Thursday, November 21, 2002

Thanks to Andrew Sullivan for the tip off to this article, in today's Guardian by one Hugo Young. It should be read in full by all Catholics—even if you don't agree with all of his points.

For one sample: [The Church] demands a tolerance for past error, and an exemption from the rules of civil society, that many Catholics find impossible to pass over. It contends, with a casuistry that can only be called Jesuitical, that the problem is not one for which the church alone must answer. There are many ironies and contradictions in its position. For most Catholics none will strike with such exquisite and even risible pain as the spectacle of an institution, the Vatican, that has done so much damage over so many years by telling people, on pain of mortal sin, how they should lead their sexual lives, itself now demanding that the sexual perversion of priests should be forgiven and forgotten.

And this: In a devastating piece in the current New York Review of Books, Garry Wills reports hearing two senior Roman priests saying that if the church changes its teaching on contraception, it will cease to exist. "Just think," writes Wills, "all the original and saving truths of the church (creation, incarnation, resurrection, the sacraments, last judgment, eternal life) are not worth a thing if condoms are allowed."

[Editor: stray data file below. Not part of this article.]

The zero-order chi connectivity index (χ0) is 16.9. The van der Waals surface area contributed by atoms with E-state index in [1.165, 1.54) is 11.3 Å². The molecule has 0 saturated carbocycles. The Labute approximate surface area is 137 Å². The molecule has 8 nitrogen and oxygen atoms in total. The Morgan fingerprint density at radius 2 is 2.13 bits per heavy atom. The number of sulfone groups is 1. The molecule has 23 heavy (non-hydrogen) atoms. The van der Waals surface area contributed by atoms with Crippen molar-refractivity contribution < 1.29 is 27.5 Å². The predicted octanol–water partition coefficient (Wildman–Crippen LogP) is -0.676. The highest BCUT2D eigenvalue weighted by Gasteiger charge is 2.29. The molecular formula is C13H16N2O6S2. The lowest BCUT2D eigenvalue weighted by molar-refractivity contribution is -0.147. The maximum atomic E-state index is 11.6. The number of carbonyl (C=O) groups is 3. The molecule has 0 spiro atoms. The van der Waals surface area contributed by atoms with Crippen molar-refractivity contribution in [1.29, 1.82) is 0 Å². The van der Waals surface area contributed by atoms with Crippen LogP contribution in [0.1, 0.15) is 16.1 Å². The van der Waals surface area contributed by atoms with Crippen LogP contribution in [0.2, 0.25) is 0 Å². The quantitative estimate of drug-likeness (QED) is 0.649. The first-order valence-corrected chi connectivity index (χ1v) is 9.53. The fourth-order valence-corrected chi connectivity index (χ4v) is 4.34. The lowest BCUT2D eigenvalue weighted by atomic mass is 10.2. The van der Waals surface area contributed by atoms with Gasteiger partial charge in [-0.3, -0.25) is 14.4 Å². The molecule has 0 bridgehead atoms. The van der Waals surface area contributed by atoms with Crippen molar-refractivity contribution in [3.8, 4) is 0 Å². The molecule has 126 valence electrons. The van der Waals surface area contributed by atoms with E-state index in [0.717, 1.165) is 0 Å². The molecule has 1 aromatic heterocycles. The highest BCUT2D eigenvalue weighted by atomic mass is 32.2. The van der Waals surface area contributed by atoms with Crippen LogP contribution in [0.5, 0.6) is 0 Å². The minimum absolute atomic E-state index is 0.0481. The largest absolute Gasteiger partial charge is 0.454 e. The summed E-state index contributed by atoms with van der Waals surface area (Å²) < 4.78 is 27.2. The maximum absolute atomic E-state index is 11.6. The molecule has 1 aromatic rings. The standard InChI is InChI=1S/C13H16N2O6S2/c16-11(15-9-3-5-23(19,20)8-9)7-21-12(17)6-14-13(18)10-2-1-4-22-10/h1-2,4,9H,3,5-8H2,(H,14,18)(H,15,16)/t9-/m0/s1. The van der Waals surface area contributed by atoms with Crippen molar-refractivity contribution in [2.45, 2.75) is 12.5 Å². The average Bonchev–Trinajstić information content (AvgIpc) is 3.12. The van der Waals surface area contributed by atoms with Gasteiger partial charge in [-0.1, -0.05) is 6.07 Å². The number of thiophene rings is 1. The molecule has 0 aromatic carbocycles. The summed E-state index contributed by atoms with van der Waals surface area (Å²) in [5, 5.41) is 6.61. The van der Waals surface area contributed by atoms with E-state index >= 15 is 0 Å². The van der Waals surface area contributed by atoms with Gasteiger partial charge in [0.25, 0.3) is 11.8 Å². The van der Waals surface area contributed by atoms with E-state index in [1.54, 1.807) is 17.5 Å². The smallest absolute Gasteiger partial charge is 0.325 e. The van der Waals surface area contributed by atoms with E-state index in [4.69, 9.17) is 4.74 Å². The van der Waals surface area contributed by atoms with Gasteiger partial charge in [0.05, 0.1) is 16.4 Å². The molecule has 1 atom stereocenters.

I happen to think the Church has a thoughtful position on artificial contraception—but you can't help wondering at those priests mentioned above, and the words of Christ when he denounced Pharisees who "strain at a gnat and swallow a camel." There is a sickness in any institution that places its own corporate welfare before that of its true mission—that is: the Gospel.

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